Slavery and American Policing

A Brief History of Slavery and the Origins of American Policing
Written by Victor E. Kappeler, Ph.D., Eastern Kentucky University

The birth and development of the American police can be traced to a multitude of historical, legal and political-economic conditions. The institution of slavery and the control of minorities, however, were two of the more formidable historic features of American society shaping early policing. Slave patrols and Night Watches, which later became modern police departments, were both designed to control the behaviors of minorities. For example, New England settlers appointed Indian Constables to police Native Americans (National Constable Association, 1995), the St. Louis police were founded to protect residents from Native Americans in that frontier city, and many southern police departments began as slave patrols.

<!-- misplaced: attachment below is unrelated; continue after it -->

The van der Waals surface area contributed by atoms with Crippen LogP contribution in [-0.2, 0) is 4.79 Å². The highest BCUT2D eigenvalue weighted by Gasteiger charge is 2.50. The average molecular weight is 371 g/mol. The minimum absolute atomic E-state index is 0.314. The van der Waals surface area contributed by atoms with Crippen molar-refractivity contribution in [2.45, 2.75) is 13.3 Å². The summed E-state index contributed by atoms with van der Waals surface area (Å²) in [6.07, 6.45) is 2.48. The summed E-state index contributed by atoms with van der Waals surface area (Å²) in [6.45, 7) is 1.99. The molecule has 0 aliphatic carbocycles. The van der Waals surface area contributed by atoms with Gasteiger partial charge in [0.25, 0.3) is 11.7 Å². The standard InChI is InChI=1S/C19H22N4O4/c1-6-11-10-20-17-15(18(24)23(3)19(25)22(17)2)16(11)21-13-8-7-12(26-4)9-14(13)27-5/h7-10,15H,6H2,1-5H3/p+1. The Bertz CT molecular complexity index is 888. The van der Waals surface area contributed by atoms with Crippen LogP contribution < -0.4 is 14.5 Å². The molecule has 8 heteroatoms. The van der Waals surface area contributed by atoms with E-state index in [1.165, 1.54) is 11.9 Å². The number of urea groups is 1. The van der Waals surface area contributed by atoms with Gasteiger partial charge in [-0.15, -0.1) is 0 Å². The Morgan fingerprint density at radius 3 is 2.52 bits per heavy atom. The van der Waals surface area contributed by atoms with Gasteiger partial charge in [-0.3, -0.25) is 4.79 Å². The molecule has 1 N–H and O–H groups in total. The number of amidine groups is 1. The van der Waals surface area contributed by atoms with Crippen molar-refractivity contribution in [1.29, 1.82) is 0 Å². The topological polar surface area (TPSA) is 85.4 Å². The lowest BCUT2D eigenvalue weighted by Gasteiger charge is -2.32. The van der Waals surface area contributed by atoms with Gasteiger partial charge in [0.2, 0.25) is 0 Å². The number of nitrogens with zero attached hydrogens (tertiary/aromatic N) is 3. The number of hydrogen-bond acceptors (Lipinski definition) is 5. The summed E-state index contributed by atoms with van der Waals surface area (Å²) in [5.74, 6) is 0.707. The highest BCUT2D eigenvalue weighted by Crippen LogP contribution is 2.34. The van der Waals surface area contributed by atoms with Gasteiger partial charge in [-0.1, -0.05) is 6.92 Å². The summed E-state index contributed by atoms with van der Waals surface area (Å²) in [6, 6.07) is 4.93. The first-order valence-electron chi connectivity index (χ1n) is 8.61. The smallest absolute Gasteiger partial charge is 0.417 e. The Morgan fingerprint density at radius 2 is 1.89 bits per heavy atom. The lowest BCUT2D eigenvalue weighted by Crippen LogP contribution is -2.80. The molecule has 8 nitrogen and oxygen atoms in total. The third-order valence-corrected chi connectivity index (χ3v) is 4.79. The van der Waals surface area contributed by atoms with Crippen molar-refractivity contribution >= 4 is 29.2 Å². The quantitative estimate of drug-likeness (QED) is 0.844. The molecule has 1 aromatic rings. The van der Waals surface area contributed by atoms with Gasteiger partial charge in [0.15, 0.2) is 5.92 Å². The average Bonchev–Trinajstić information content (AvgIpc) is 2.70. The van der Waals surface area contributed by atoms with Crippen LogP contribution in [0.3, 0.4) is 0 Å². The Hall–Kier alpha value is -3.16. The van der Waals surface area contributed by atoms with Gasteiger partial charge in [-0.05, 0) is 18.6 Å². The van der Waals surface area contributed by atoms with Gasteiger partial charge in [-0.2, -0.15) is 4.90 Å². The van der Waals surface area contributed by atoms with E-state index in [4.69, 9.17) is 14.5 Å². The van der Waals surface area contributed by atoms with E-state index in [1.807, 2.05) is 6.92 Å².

In 1704, the colony of Carolina developed the nation’s first slave patrol. Slave patrols helped to maintain the economic order and to assist the wealthy landowners in recovering and punishing slaves who essentially were considered property. Continue reading